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## Raising Passives

As discussed in Section 8.6.4, the passives of Exceptional Case Marking verbs are also treated as raising verbs. The passive therefore also selects the Vvx tree, and like other raising verbs such as seems will select for an infinitival complement. However, unlike seems, the <mode> feature is set to ppart, which therefore forces an auxiliary to also adjoin, as with other passives, as described in Chapter 13. For example, to derive ((93)), the Vvx tree for was adjoins at the root of the tree for expected in in Figure 9.7(a), which adjoins into a derivation for Bob to talk at the VP node.
(92)0(92
(93)
Bob was expected to talk .

 (a) (b) (c)

{ECM raising passive trees: $\beta$Vvx (a), $\beta$Vvxbynx (b), $\beta$Vbynxvx (c)

Also, the by phrase associated with the raising passives can appear to the left or right of the infinitival complement, as in ((94)) and ((95)).

(93)0(93
(94)
Bob was expected by Bill to talk .  (94)0(94
(95)
Bob was expected to talk by Bill .

To handle these cases, the raising passives such as expect can also select the trees shown in figures 9.7(b) and 9.7(c). ECM verbs such as expect therefore select the ECM tree family and also, separately, the three trees in figure 9.7. Also, it has long been noted that passives of both full and bare infinitive ECM constructions are full infinitives, as in ((96)) and ((97)).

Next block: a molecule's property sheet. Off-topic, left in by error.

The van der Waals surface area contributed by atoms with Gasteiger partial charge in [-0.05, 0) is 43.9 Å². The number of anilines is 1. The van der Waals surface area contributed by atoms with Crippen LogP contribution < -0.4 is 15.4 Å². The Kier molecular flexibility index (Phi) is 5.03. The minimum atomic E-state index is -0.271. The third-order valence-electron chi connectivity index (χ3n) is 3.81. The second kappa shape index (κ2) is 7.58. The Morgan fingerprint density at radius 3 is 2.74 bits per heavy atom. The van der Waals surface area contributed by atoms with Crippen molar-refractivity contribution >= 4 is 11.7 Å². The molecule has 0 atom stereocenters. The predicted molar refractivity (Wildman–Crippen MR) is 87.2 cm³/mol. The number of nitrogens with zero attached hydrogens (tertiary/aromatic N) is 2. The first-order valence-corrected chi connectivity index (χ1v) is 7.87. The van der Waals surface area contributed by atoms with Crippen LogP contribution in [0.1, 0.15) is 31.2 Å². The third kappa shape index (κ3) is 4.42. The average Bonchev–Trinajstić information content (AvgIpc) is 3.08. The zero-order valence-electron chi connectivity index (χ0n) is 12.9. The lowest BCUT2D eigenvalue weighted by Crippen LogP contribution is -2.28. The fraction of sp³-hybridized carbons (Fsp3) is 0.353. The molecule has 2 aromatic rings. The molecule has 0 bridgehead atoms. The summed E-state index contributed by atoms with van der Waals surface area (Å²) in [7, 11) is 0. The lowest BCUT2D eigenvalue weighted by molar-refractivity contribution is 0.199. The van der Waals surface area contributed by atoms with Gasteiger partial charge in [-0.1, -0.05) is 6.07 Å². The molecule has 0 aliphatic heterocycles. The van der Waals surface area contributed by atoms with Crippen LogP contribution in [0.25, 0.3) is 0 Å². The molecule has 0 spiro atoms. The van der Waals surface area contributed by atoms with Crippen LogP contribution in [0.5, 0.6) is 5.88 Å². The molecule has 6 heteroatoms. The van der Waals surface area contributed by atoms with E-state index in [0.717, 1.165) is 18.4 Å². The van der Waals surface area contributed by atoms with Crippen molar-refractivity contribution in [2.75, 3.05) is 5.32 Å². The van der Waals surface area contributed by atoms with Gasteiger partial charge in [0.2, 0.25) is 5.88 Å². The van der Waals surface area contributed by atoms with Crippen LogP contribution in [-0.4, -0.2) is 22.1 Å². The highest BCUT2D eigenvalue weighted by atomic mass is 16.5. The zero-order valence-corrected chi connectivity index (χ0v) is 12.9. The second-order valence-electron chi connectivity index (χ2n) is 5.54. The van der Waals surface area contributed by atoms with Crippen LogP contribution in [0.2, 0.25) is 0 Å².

(95)0(95
(96)
Bob sees the harmonica fall .  (96)0(96
(97)
The harmonica was seen to fall .  (97)0(97
(98)
The harmonica was seen fall .

Under the TAG ECM analysis, this fact is easy to implement. The foot node of the ECM passive tree is simply set to have <mode>=inf, which prevents the derivation of ((98)). Therefore, while verbs selecting full and bare infinitives will differ in the <mode> specified for the active form when selecting the ECM tree family, they all use <mode>=inf for the passive tree. Selecting the passive tree separately from the ECM tree family for the active trees has the advantage of allowing verbs which only have the passive to not select the active trees. There are a number of such cases, as in ((99)), where the raising passive exists but not its active counterpart. For more discussion of this issue, see [#!kj85!#].

(98)0(98
(99)
John is said to be a crook .

There are also some cases for which the raising passive complement does not take <mode>=inf, but rather a nom/prep complement, as in ((100)) and ((101)):

(99)0(99
(100)
John is considered a crook .  (100)0(100
(101)
The Americans are believed involved in the coup .  (101)0(101
(102)
They believe the Americans involved in the coup .

Such cases are handled by selecting the Vvx, Vbynxvx, and Vvxbynx trees with the appropriate <mode> on the foot node, instead of just inf. In some cases, as in ((102)), the corresponding active sentence sounds quite bad, and this is prohibited by not selecting the ECM family for the active cases with that mode. For example, believe selects the ECM family with <mode>=inf and the raising passive trees with <mode>=inf/nom/prep.

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XTAG Project
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